Spawning : Freshly prepared (20-30 days old) grain spawn is best for spawning. Old spawn (3-6 months) stored at room temperature (20-30C) forms very thick mat like structures due to mycelium aggregation and sometimes young pinheads and fruitbodies start developing in the spawn bottle itself. The spawning should be done in a pre-fumigated room (48 h with 2% formaldehyde). The spawn should be mixed @ 2 to 3% of the wet wt. of the substrate. One bottle of spawn of 300 g is sufficient for 10-12 kg of wet substrate or 2.8 to 3 kg of dry substrate wt. Spawn can be mixed thoroughly or mixed in layers. Spawned substrates can be filled in polythene bags (60 x 45 cm) of 125-150 gauze thickness. Ten to 15 small holes (0.5-1.0 cm dia) should be made on all sides especially two to four holes in the bottom to leach out excess water. Perforated bags give higher and early crop (4-6 days) than non-perforated bags because of accumulation of high CO2 which inhibits fruiting. One can use empty fruit packing cartons or wooden boxes for filling substrate. Polythene sheets of 200-300 gauze thickness of 1.25 x 1.25 m are spread in rectangular wooden or metal box. Spawned substrate is filled and the polythene sheet is folded from all the four sides to make a compact rectangular box. It is tightly pressed and tied with a nylon rope. The block is incubated as such and after mycelium growth polythene sheet is removed..

Casing : The environmental conditions suitable for spawn run, are suitable for case run as well. The same conditions will be provided for 7 days for case run, as for spawn run, i.e., temperature of 23°C in the air and 24°C in the bed. The RH/CO2 will be same as required for spawn run. Within one week the case run will be completed, and case run is completed the moment the mycelium is observed in the valleys. Valleys are areas between the peaks as can be seen on top of casing. Casing is applied uniformly and the material used should not be a finely ground casing soil but in the form of small clods, which form valleys/peaks on surface of casing. The CO2 conc. and RH should also be within the optimum range for effective/quick case run.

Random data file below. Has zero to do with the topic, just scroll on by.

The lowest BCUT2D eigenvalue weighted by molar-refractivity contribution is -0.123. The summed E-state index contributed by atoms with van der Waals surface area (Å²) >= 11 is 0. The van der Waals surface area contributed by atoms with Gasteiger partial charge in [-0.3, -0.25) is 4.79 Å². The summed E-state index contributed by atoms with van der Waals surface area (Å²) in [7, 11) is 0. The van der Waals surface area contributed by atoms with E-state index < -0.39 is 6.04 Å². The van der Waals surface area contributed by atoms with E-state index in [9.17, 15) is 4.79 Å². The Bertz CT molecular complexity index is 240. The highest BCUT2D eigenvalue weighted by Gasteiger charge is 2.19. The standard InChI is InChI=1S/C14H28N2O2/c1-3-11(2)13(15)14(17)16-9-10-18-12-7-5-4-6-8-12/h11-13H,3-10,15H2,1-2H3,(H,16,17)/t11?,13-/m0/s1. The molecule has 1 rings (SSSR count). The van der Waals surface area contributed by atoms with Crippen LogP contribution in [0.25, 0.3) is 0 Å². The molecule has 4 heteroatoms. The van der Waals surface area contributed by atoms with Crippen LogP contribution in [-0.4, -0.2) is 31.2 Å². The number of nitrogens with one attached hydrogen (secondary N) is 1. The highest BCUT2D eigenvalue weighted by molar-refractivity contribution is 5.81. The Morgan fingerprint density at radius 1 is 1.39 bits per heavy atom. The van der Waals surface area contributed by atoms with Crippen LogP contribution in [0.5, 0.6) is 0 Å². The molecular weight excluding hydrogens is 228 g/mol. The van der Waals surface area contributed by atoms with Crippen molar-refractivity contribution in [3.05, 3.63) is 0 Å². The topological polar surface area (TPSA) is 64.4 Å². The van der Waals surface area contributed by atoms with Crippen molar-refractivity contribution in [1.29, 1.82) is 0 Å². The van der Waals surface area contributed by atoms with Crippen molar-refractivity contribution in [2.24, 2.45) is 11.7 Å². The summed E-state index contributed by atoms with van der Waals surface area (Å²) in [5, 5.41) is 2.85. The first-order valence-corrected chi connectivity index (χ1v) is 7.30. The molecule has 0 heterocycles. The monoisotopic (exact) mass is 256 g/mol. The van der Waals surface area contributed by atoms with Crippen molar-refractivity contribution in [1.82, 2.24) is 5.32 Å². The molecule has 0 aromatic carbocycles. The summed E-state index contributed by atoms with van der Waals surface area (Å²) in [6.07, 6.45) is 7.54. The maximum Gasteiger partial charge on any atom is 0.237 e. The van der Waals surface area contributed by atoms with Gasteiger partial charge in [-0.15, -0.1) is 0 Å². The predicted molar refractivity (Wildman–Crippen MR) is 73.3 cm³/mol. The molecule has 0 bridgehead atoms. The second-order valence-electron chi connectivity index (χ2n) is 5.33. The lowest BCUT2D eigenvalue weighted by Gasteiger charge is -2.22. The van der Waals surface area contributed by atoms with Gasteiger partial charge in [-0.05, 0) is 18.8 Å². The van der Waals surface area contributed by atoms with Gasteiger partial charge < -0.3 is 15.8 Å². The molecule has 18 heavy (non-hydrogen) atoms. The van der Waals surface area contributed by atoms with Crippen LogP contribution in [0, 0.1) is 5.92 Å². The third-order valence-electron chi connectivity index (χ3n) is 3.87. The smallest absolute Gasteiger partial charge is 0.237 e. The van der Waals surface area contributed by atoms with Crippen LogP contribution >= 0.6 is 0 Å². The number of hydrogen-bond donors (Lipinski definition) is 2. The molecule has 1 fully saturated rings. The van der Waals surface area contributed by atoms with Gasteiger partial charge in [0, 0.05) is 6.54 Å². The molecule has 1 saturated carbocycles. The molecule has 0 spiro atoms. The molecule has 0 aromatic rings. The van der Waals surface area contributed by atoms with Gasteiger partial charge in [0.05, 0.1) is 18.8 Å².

The spawned bags or blocks are kept in incubation room for mycelial growth. Spawn bags can be kept on a raised platform or shelves or can be hanged in cropping room for mycelial colonization of the substrate. During mycelial growth the bags are not to be opened or no ventilation is needed. Moreover, there is no need for any high relative humidity, so no water should be sprayed. Once the mycelium has fully colonized the substrate and forms thick mycelial mat it is ready for fruiting. Contaminated bags with mould may be discarded while bags with patchy mycelial growth may be left for few more days to complete the mycelial growth. There is no need for casing the substrate. All the bundles, cubes or blocks are arranged on wooden platforms or shelves with a minimum distance of 15-20 cm between each bag in the tier.

Harvesting : Mushrooms should always be harvested before spraying water. The right stage for picking can be judged by the shape and size of fruitbody. In young mushrooms the edge of the cap is thick and cap margin is enrolled while the cap of mature mushroom become flat and inward curling starts. After harvesting lower portion of the stalk with adhering debris should be cut using a knife. Stipe is kept short or almost non existent because it is hard and not liked by many consumer. Fresh mushrooms should be packed in perforated polythene bags for marketing. They can also be sun dried by spreading thinly on a cotton cloth in bright sunlight or diffused light. The dried produce with 2-4% moisture can be stored for 3 to 4 months after sealing properly.

Processing : Sun-drying of mushrooms is one of the simplest and oldest methods followed by the growers from the time immemorial. Due to the difficulties in drying of some of the mushrooms, new preservation technologies like cabinet drying, canning, pickling, freeze-drying and irradiation treatment of mushrooms have developed to improve the shelf life and consumption of mushrooms. A variety of products are being prepared from mushrooms. These are mushroom pickle, mushroom powder for preparing mushroom soup, mushroom sauce, mushroom candy etc. Farmers can prepare these products when there is surplus.